Aquaculture for all

Scottish Halibut Farmer Receives Top Food Award

Halibut Post-harvest +3 more

UK - Supermarket chain, Waitrose, has given its top award to Alastair Barge, who owns Gigha Halibut Scottish of Argyle in Scotland.

A Scottish halibut farmer who pioneered a sustainable alternative to endangered wild fish for more then a decade before perfecting his hatching methods, is Food Champion of the Year in the Country Living and Waitrose 'Made in Britain Award 2009', winning £10,000 and the chance to supply Waitrose supermarkets.

Alistair Barge, who owns Argyll fish company, Gigha Halibut – one of only two halibut farms in the UK – has been farming endangered Atlantic Halibut for the last four years on Gigha, one of the most southerly Hebrides and a community-owned island. The company now accounts for 80 per cent of all halibut produced in Scotland. The innovative, land-based fish farm is powered by the community-owned wind farm.

Mr Barge inherited his passion for farm fishing from his father, Ronal Barge, who pioneered land-based salmon farming near Loch Fyne in the 1970s. When Mr Barge joined his father, he decided to branch out into halibut and persevered for 14 years before managing to perfect his hatching methods. He started Gigha Halibut at a defunct salmon farm on an island that has been owned and run by its community since 2002. As part of his environmental commitment, he is installing a direct supply of renewable electricity from the island's own wind farm. Mr Barge's product gives fish-lovers the chance to enjoy a delicious, guilt-free supper.

Gigha Halibut, which won £10,000 in total, was chosen from five winners in the Country Living and Waitrose 'Made in Britain Awards' launched last year to promote the UK's small food and drink producers and to help Britain’s butchers, bakers, growers, brewers and cheese makers fast-track their produce onto the country's supermarket shelves.

The five winners, selected from 12 finalists, each win £5,000, and have the opportunity to work with Waitrose to see their product on the supermarket's shelves. They were announced in a ceremony on 19 September at the Royal County of Berkshire Show in Newbury.

The five winning companies, Gigha Halibut - Argyll, Alex Gooch's Organics - Powys, Durham Cow Cheese Company, Co Durham, Cairngorm Smokehouse – Highland and Trealy Farm Charcuterie - Monmouthshire were selected following a nationwide search for the best British food and drink producers demonstrating quality, innovation and use of traditional skills.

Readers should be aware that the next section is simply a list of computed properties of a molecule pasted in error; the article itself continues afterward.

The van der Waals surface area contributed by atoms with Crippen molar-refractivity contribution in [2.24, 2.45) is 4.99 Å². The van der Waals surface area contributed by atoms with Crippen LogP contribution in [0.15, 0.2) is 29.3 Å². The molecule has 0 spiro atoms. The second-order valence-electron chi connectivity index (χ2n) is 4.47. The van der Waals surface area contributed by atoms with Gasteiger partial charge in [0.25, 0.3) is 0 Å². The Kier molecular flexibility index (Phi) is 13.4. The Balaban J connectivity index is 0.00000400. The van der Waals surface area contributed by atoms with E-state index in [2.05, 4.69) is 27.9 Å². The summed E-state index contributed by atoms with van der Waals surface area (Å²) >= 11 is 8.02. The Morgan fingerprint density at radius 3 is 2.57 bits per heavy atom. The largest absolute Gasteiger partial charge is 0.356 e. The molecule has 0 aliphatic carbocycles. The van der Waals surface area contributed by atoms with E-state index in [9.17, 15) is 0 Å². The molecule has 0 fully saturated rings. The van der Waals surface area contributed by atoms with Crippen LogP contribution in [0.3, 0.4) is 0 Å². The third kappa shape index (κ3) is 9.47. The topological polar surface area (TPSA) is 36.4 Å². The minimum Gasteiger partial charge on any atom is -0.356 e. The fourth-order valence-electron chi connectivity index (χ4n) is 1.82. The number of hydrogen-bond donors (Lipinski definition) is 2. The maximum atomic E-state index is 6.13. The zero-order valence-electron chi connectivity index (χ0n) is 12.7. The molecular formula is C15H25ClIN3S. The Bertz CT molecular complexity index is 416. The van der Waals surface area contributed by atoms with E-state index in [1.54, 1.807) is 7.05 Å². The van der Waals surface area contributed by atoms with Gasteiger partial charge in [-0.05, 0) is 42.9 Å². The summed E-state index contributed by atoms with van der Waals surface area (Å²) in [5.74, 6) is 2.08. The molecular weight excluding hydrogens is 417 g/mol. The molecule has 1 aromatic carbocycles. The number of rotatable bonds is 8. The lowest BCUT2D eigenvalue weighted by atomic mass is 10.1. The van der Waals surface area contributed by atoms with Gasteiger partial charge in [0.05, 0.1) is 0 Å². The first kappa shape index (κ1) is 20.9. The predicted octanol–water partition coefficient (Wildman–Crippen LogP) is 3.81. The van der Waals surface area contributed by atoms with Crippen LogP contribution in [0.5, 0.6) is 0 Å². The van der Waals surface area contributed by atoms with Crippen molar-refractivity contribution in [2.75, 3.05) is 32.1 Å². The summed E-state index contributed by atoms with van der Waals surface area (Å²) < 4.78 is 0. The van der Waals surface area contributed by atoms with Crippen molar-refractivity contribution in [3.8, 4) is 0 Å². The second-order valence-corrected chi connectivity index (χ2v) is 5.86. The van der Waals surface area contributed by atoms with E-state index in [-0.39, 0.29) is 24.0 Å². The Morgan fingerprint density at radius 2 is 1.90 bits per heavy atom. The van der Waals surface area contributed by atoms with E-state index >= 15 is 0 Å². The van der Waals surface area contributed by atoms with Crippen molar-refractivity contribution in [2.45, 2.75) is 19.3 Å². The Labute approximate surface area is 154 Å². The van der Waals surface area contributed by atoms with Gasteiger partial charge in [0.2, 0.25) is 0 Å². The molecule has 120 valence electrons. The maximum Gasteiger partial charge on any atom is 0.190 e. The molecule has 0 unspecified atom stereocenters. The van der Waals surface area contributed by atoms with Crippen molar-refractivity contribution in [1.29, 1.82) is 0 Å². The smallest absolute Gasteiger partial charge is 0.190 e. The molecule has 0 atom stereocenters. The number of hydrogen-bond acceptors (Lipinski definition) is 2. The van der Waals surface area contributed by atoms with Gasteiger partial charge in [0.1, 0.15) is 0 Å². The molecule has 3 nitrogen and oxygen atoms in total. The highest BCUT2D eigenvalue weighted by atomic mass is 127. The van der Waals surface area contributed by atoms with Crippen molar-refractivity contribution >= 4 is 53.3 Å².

Editor of Country Living magazine, Susy Smith, said: "Food producers, like small businesses everywhere, need our help and custom right now. But it isn't difficult to put your money where your mouth is when the array of produce on offer is so tempting and tasty. Among our very worthy winners are new takes on traditional foods, the rediscovery of lost recipes and cooking methods, the saving of rare breeds and old varieties and the sustainable farming of meat and fish – buy these foods and you can eat wonderfully well while supporting artisan producers and the rural economy.

Buying from small producers also helps British farmers – the milk, fish, meat, fruit and cereals that make up the winning products in the 'Made in Britain Awards 2009' were all grown and raised here in the UK."

Congratulating Alistair Barge on his win, Jeremy Ryland-Langley, Waitrose Specialist Fish Buyer said: "The quality of this year's finalists has been incredible, and Gigha Halibut are testament to all that is great about our British food.

"A family business firmly rooted in its community, Gigha's impeccable farming standards and dedication to sustainability really are to be applauded, and I'm certain our customers throughout the UK will be hooked on their halibut."

Among the other finalists was Cairngorm Smokehouse in the Highlands for its roast-smoked organic brown trout and crowdie paté. Husband and wife team, Craig and Heather Ireland, have been farming fish for the last seven years. Specialising in breeding brown trout, salmon trout and salmon, they achieved organic certification two years ago. They decided to diversify from their hatchery and restocking business and began selling hot-smoked trout fillets. This led to the creation of their paté that caught the judges attention.